Former Football Stars Reflect on Influence of Ali for African- Americans from Maine

By Warner, Pete | Bangor Daily News (Bangor, ME), June 6, 2016 | Go to article overview

Former Football Stars Reflect on Influence of Ali for African- Americans from Maine


Warner, Pete, Bangor Daily News (Bangor, ME)


Jimmy Nelson of Bangor and Ralph Payne of Orrington grew up in a tiny minority during the 1960s.

They were among a small number of African-Americans attending and competing in athletics at Maine high schools.

In those days, perhaps the most visible and charismatic black athlete in the United States was boxer Cassius Clay, the man who emerged as a controversial world figure as Muhammad Ali.

Ali, who died Friday at 74, played a part in both men's lives.

Ali was cocky, brash and outspoken. His demeanor did not resonate with either of the former eastern Maine football stars.

"I didn't like the guy at first. I thought, someone needs to shut this guy up," said Nelson, who was a 1965 Bangor High graduate. "I was a Joe Frazier fan. I wanted him to get beat so bad."

Payne, known for showering his coaches and teammates with praise rather than toot his own horn, had a similar reaction to Ali.

"When he first started out, his boasting I didn't like at all, and I was rooting for him to be beaten," agreed Payne, who graduated from Brewer in 1971.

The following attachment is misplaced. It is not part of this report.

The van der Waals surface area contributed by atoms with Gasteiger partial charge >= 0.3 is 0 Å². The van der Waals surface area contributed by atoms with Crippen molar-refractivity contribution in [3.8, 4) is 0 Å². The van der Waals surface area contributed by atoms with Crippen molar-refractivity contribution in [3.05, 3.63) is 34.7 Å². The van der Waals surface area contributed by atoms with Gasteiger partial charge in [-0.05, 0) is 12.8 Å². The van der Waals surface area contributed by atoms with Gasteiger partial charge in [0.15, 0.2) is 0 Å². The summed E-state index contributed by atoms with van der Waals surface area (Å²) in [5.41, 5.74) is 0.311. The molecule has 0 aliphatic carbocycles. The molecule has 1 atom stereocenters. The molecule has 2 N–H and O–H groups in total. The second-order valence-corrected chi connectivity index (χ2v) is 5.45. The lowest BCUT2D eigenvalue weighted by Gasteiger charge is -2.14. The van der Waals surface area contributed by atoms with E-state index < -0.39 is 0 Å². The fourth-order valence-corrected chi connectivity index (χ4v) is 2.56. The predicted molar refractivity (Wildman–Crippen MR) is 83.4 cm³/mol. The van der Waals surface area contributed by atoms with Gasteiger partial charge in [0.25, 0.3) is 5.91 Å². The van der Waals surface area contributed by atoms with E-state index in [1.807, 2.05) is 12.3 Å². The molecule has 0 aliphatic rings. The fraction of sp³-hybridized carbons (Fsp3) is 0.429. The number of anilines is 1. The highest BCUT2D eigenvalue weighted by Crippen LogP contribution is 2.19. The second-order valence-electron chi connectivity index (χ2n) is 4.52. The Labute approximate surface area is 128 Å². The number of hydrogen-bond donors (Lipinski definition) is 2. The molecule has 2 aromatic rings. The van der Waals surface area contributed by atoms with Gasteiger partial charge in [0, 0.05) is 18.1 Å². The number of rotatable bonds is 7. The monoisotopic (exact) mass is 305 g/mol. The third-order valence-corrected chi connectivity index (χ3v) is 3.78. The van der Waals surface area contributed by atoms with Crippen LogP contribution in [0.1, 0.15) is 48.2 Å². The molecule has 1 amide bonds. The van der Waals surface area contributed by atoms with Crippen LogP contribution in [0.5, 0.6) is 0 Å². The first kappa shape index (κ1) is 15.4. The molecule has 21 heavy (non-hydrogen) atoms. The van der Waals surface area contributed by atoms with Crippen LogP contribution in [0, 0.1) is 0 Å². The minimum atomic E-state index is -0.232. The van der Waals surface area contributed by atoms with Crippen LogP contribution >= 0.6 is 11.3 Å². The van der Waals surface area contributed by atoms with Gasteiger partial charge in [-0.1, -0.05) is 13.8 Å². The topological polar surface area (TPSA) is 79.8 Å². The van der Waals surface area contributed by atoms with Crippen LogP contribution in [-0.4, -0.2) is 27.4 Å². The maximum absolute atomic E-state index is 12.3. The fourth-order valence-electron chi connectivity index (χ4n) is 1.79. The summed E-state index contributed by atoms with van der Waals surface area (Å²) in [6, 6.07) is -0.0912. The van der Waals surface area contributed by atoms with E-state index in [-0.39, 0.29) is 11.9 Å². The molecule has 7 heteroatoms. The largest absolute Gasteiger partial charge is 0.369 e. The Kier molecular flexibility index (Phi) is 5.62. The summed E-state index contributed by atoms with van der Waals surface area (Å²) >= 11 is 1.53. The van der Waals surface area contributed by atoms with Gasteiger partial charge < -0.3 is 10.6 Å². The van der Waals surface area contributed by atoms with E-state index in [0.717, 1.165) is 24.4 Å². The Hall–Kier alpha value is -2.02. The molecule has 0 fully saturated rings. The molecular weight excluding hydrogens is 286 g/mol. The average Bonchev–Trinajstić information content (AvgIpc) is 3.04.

However, it was Ali's boisterous nature that helped keep the spotlight not only on boxing but on racial inequality and the anti- war movement during the Vietnam conflict.

Payne was not in favor of America's involvement in the war, especially after seeing Ali stand up to the government by refusing his Army induction in 1967. He saw reports of the summit in Cleveland at which Ali convinced the likes of Bill Russell, Jim Brown and Lew Alcindor, later known as Kareem Abdul-Jabbar, not to support the war effort.

Payne wound up serving in the National Guard but appreciated having Ali as a spokesman willing to voice the anti-war sentiment on behalf of all those who did not support the war.

"He affected me by saying don't be afraid to stand out and stand up in what you believe, no matter what the cost," Payne said.

Payne and Nelson conceded that Ali's efforts in working toward equal rights for black citizens stood out, even though their own experiences were far different than those of many African- Americans, especially in the south. …

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